• The End of Summer, 2011 -  Vezur
  • Strolling along the Seashore, 1909
  • When The Grass Was Greener, 2011 - Vezur
  • Foggy Morning, 2011 - Vezur
  • Winter at the seaside, 2011 - Vezur
  • San Giorgio Maggiore at Dusk, 1908
  • Boreas , 1903
  • Recumbent Nude, 1917
  • Dancers V, 1877
  • Wanderer above the Sea of Fog, 1818
  • Big Red Buste, 1913
  • Flower Clouds, 1903
  • Nude Egyptian Girl, 1891
  • Sea coast, 2011 - Vezur
  • Moonlight, 1874
  • Anemones, 1909
  • Countryside, 2011 - Vezur
  • The Sower, 1888
  • Tram No 10, 2011 - Vezur
  • The Vines, 1902
  • Study for The Spanish Dance, 1882
  • Spring, 1879
  • Poppy field in Giverny, 1885
  • Portrait of Josette, 1916
  • The Red Vineyard, 1888
  • Cold Morning, 2011 - Vezur
  • The Boat, 2011 - Vezur
  • The Second Youth, 2011 - Vezur
  • Seated Nude, 1917
  • Madame Pompador, 1915
  • Lying act, 1917
  • Poppies, 1886
  • Anna Pavlova in the Ballet Sylphyde, 1909
  • Russian Belle and Landscape, 1904
  • Landscape at Saint-Rémy, 1889
  • Avenue of poplars at sunset, 1884
  • Spring, 1879
  • Two Tahitian Women, 1899
  • The Veteran in a New Field, 1865
  • Harlequin, 1890
  • Riga in Blue, 2011 - Vezur
  • Paris Street - Rainy Weather, 1877
  • Portraits at the Stock Exchange, 1879
  • Lovers: Man and Woman I, 1914
  • Haymaking, 2011 - Vezur
  • Wheat Field With Reaper And Sun, 1889
  • Portrait of a European Lady in Japanese Costume
  • Old Town Back In 30's, 2011 - Vezur
  • A Carnival Evening, 1886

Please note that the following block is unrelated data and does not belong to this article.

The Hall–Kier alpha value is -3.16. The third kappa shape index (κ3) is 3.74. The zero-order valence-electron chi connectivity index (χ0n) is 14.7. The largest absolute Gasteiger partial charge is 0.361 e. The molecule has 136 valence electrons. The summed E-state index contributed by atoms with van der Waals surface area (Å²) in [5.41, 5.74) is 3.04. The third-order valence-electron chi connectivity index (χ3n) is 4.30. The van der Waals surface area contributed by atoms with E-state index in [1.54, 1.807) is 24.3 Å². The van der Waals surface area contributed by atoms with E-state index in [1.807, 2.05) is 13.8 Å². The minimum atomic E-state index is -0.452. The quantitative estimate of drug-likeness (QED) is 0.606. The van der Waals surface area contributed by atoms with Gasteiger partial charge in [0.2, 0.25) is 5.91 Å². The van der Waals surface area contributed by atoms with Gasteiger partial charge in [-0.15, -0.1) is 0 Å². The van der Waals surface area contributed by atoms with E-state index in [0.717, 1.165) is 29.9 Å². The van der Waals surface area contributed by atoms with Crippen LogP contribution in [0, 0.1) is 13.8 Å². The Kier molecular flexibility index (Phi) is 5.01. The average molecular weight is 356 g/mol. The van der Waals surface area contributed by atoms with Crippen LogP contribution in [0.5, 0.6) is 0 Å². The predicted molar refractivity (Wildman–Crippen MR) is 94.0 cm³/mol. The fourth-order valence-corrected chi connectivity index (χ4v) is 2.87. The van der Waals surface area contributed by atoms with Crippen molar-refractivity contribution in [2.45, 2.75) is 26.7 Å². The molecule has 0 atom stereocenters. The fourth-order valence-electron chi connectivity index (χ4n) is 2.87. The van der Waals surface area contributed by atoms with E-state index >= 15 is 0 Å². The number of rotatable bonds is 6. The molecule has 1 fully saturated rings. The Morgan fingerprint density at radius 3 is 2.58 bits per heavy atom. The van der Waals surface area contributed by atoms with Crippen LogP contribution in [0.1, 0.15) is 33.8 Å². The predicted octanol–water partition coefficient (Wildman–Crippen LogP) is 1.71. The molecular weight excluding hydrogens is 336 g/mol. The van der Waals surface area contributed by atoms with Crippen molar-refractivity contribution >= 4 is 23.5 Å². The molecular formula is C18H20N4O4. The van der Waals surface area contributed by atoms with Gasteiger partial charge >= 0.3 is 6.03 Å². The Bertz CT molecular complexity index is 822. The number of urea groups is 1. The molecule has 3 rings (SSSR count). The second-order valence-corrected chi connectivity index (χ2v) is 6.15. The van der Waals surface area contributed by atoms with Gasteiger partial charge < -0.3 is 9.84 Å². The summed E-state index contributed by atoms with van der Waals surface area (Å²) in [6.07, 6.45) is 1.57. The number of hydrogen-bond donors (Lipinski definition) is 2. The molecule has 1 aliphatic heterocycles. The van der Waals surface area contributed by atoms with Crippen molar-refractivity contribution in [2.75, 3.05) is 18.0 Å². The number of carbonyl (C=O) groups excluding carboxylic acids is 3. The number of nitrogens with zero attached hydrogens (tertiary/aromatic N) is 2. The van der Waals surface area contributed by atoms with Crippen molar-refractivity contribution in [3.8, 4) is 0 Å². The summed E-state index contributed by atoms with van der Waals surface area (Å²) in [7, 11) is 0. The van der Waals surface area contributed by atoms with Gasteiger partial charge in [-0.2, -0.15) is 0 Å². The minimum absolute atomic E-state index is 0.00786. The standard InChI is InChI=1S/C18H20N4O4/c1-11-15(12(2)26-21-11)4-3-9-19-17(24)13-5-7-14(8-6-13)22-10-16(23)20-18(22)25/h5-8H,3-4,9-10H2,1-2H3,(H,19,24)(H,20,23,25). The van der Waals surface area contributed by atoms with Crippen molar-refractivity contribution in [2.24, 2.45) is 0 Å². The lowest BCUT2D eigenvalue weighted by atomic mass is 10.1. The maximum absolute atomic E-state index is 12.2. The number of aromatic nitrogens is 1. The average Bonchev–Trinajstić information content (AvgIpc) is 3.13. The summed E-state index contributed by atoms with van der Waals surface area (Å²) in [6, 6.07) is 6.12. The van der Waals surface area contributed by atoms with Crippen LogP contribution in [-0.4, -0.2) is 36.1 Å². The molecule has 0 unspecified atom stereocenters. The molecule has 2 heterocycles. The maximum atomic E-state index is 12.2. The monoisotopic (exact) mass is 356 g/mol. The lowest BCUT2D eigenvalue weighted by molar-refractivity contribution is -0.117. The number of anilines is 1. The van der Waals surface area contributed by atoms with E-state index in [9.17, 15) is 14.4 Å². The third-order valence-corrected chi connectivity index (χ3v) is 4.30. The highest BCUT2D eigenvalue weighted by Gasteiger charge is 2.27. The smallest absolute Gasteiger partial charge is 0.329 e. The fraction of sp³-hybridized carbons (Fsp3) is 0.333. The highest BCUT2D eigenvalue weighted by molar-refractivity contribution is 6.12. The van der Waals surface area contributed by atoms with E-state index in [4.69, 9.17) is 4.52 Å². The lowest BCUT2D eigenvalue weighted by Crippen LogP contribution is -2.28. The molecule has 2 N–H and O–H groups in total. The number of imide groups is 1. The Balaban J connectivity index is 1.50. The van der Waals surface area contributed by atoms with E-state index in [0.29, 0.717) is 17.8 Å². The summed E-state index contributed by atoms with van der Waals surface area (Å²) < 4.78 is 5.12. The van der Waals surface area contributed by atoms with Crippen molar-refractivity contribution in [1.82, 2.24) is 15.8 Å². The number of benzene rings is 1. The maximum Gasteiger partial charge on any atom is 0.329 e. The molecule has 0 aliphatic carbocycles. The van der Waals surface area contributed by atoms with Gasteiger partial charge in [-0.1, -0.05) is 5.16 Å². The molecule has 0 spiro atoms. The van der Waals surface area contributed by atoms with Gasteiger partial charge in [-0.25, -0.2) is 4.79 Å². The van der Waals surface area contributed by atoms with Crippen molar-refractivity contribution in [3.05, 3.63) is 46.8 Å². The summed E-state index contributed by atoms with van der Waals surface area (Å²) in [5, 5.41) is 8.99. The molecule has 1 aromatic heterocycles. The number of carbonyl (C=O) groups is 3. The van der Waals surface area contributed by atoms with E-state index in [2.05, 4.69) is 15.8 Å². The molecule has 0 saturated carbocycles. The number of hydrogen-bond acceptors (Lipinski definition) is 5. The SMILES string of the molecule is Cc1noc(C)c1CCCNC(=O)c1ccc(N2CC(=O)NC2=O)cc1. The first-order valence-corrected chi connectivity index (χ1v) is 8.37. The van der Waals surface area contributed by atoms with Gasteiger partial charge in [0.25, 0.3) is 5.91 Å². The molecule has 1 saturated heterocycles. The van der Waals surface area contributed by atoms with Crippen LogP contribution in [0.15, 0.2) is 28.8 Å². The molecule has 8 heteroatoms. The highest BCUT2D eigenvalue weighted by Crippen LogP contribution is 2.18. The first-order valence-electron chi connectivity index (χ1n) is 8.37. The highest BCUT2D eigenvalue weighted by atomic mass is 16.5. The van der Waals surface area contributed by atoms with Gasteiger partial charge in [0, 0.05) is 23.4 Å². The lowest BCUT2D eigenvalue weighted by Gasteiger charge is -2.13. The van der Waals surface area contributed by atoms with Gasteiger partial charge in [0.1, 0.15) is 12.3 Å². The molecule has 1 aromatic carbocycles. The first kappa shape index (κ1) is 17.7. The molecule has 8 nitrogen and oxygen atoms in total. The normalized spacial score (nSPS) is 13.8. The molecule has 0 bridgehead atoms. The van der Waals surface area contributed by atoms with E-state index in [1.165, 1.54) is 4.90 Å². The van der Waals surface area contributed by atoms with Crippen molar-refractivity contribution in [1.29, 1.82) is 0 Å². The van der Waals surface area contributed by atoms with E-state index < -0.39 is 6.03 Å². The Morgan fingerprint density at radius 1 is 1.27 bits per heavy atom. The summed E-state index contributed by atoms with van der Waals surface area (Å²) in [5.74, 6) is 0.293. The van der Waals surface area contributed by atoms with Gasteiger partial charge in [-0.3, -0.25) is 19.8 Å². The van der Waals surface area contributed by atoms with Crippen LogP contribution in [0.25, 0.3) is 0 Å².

• Contrasting Sounds, 1924

The Starry Night, 1889

The Starry Night, 1889

Vincent van Gogh

„The Starry Night” depicts the view outside Van Gogh’s sanitorium room window at Saint-Rémy-de-Provence (located in southern France) at night, although it was painted from memory during the day. It was not Van Gogh's first depiction of a night sky. In Arles, he had been proud of his painting of the stars and the reflection of the lights of the town in the River Rhône, one of the first results of a plan intimated to Emile Bernard in April 1888. He wanted to paint a starry night as an example of working from the imagination, which could add to the value of a painting: „we may succeed in creating a more exciting and comforting nature than we can discern with a single glimpse of reality”, he wrote. In a letter to Theo of the same date, Vincent was more explicit about the motif: „a starry night with cypresses or possibly above a field of ripe wheat”. With his „Starry Night”, painted in Saint-Rémy, he fulfilled that promise and did so at a time when he was more determined than ever to prove himself the equal of his fellow artists.

The painting will be delivered unstreched, rolled in protective & presentable case.